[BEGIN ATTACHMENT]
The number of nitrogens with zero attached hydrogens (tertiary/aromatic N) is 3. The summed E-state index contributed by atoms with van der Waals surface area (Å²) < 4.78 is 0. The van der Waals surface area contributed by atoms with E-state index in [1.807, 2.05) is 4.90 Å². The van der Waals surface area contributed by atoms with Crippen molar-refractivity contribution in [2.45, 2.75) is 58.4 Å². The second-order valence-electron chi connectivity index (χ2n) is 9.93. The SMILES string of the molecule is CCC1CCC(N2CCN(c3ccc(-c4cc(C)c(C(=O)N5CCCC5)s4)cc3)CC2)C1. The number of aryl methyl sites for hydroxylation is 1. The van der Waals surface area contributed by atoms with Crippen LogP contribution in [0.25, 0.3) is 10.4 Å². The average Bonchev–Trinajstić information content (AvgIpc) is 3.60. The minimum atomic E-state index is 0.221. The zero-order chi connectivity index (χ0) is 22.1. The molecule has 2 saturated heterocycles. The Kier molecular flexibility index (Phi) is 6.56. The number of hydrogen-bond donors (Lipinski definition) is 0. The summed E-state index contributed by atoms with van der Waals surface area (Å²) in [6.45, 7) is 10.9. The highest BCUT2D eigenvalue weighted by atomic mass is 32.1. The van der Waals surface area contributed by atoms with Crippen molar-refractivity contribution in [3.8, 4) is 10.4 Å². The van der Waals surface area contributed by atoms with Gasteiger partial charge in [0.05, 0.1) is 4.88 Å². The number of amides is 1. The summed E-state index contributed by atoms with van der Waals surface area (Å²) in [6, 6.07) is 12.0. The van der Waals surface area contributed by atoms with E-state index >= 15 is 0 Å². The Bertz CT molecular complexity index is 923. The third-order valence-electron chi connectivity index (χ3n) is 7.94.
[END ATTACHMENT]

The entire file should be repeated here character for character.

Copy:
The number of nitrogens with zero attached hydrogens (tertiary/aromatic N) is 3. The summed E-state index contributed by atoms with van der Waals surface area (Å²) < 4.78 is 0. The van der Waals surface area contributed by atoms with E-state index in [1.807, 2.05) is 4.90 Å². The van der Waals surface area contributed by atoms with Crippen molar-refractivity contribution in [2.45, 2.75) is 58.4 Å². The second-order valence-electron chi connectivity index (χ2n) is 9.93. The SMILES string of the molecule is CCC1CCC(N2CCN(c3ccc(-c4cc(C)c(C(=O)N5CCCC5)s4)cc3)CC2)C1. The number of aryl methyl sites for hydroxylation is 1. The van der Waals surface area contributed by atoms with Crippen LogP contribution in [0.25, 0.3) is 10.4 Å². The average Bonchev–Trinajstić information content (AvgIpc) is 3.60. The minimum atomic E-state index is 0.221. The zero-order chi connectivity index (χ0) is 22.1. The molecule has 2 saturated heterocycles. The Kier molecular flexibility index (Phi) is 6.56. The number of hydrogen-bond donors (Lipinski definition) is 0. The summed E-state index contributed by atoms with van der Waals surface area (Å²) in [6.45, 7) is 10.9. The highest BCUT2D eigenvalue weighted by atomic mass is 32.1. The van der Waals surface area contributed by atoms with Crippen molar-refractivity contribution in [3.8, 4) is 10.4 Å². The van der Waals surface area contributed by atoms with Gasteiger partial charge in [0.05, 0.1) is 4.88 Å². The number of amides is 1. The summed E-state index contributed by atoms with van der Waals surface area (Å²) in [6, 6.07) is 12.0. The van der Waals surface area contributed by atoms with E-state index >= 15 is 0 Å². The Bertz CT molecular complexity index is 923. The third-order valence-electron chi connectivity index (χ3n) is 7.94.